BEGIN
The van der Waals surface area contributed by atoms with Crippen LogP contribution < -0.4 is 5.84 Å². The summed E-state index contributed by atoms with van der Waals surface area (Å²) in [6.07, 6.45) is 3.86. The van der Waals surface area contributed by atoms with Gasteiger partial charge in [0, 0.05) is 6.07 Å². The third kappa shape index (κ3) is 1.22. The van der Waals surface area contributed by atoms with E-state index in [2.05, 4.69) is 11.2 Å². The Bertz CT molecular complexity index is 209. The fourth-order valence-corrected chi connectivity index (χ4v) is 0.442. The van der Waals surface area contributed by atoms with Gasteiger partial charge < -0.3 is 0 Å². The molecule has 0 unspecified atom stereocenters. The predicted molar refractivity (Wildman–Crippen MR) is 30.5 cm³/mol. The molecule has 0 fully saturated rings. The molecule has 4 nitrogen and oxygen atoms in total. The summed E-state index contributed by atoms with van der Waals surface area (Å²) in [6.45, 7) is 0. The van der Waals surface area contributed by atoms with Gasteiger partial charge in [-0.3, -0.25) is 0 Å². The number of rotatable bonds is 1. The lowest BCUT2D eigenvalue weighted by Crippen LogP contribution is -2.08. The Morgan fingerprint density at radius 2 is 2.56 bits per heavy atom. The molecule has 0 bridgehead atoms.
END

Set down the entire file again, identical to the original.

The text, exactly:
The van der Waals surface area contributed by atoms with Crippen LogP contribution < -0.4 is 5.84 Å². The summed E-state index contributed by atoms with van der Waals surface area (Å²) in [6.07, 6.45) is 3.86. The van der Waals surface area contributed by atoms with Gasteiger partial charge in [0, 0.05) is 6.07 Å². The third kappa shape index (κ3) is 1.22. The van der Waals surface area contributed by atoms with E-state index in [2.05, 4.69) is 11.2 Å². The Bertz CT molecular complexity index is 209. The fourth-order valence-corrected chi connectivity index (χ4v) is 0.442. The van der Waals surface area contributed by atoms with Gasteiger partial charge < -0.3 is 0 Å². The molecule has 0 unspecified atom stereocenters. The predicted molar refractivity (Wildman–Crippen MR) is 30.5 cm³/mol. The molecule has 0 fully saturated rings. The molecule has 4 nitrogen and oxygen atoms in total. The summed E-state index contributed by atoms with van der Waals surface area (Å²) in [6.45, 7) is 0. The van der Waals surface area contributed by atoms with Gasteiger partial charge in [-0.3, -0.25) is 0 Å². The number of rotatable bonds is 1. The lowest BCUT2D eigenvalue weighted by Crippen LogP contribution is -2.08. The Morgan fingerprint density at radius 2 is 2.56 bits per heavy atom. The molecule has 0 bridgehead atoms.